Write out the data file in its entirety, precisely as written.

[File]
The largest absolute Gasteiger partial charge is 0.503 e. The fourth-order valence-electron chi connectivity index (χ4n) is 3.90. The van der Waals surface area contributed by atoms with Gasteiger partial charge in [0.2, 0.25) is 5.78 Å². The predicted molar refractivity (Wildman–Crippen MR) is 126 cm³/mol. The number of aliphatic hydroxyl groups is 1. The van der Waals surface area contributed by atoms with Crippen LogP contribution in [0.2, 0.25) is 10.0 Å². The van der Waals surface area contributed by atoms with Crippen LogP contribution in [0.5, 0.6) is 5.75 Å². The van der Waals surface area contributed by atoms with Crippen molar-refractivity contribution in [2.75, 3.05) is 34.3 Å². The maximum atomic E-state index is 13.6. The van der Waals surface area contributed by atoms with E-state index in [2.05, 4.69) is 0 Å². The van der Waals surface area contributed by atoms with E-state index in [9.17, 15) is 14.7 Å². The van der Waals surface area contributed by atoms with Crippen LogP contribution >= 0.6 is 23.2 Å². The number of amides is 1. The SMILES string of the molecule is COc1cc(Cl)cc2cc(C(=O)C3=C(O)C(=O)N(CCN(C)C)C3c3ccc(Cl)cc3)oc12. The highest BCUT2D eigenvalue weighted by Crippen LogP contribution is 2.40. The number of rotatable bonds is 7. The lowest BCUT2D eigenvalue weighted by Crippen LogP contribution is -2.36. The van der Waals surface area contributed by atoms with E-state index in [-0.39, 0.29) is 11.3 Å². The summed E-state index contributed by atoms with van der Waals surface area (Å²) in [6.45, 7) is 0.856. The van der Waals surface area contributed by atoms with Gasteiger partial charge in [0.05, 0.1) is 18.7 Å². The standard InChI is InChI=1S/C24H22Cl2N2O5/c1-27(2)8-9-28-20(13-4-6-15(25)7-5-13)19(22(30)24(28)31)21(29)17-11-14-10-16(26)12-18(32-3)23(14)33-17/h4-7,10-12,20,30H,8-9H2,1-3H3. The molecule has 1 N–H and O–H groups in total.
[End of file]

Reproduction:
The largest absolute Gasteiger partial charge is 0.503 e. The fourth-order valence-electron chi connectivity index (χ4n) is 3.90. The van der Waals surface area contributed by atoms with Gasteiger partial charge in [0.2, 0.25) is 5.78 Å². The predicted molar refractivity (Wildman–Crippen MR) is 126 cm³/mol. The number of aliphatic hydroxyl groups is 1. The van der Waals surface area contributed by atoms with Crippen LogP contribution in [0.2, 0.25) is 10.0 Å². The van der Waals surface area contributed by atoms with Crippen LogP contribution in [0.5, 0.6) is 5.75 Å². The van der Waals surface area contributed by atoms with Crippen molar-refractivity contribution in [2.75, 3.05) is 34.3 Å². The maximum atomic E-state index is 13.6. The van der Waals surface area contributed by atoms with E-state index in [2.05, 4.69) is 0 Å². The van der Waals surface area contributed by atoms with E-state index in [9.17, 15) is 14.7 Å². The van der Waals surface area contributed by atoms with Crippen LogP contribution >= 0.6 is 23.2 Å². The number of amides is 1. The SMILES string of the molecule is COc1cc(Cl)cc2cc(C(=O)C3=C(O)C(=O)N(CCN(C)C)C3c3ccc(Cl)cc3)oc12. The highest BCUT2D eigenvalue weighted by Crippen LogP contribution is 2.40. The number of rotatable bonds is 7. The lowest BCUT2D eigenvalue weighted by Crippen LogP contribution is -2.36. The van der Waals surface area contributed by atoms with E-state index in [-0.39, 0.29) is 11.3 Å². The summed E-state index contributed by atoms with van der Waals surface area (Å²) in [6.45, 7) is 0.856. The van der Waals surface area contributed by atoms with Gasteiger partial charge in [0.05, 0.1) is 18.7 Å². The standard InChI is InChI=1S/C24H22Cl2N2O5/c1-27(2)8-9-28-20(13-4-6-15(25)7-5-13)19(22(30)24(28)31)21(29)17-11-14-10-16(26)12-18(32-3)23(14)33-17/h4-7,10-12,20,30H,8-9H2,1-3H3. The molecule has 1 N–H and O–H groups in total.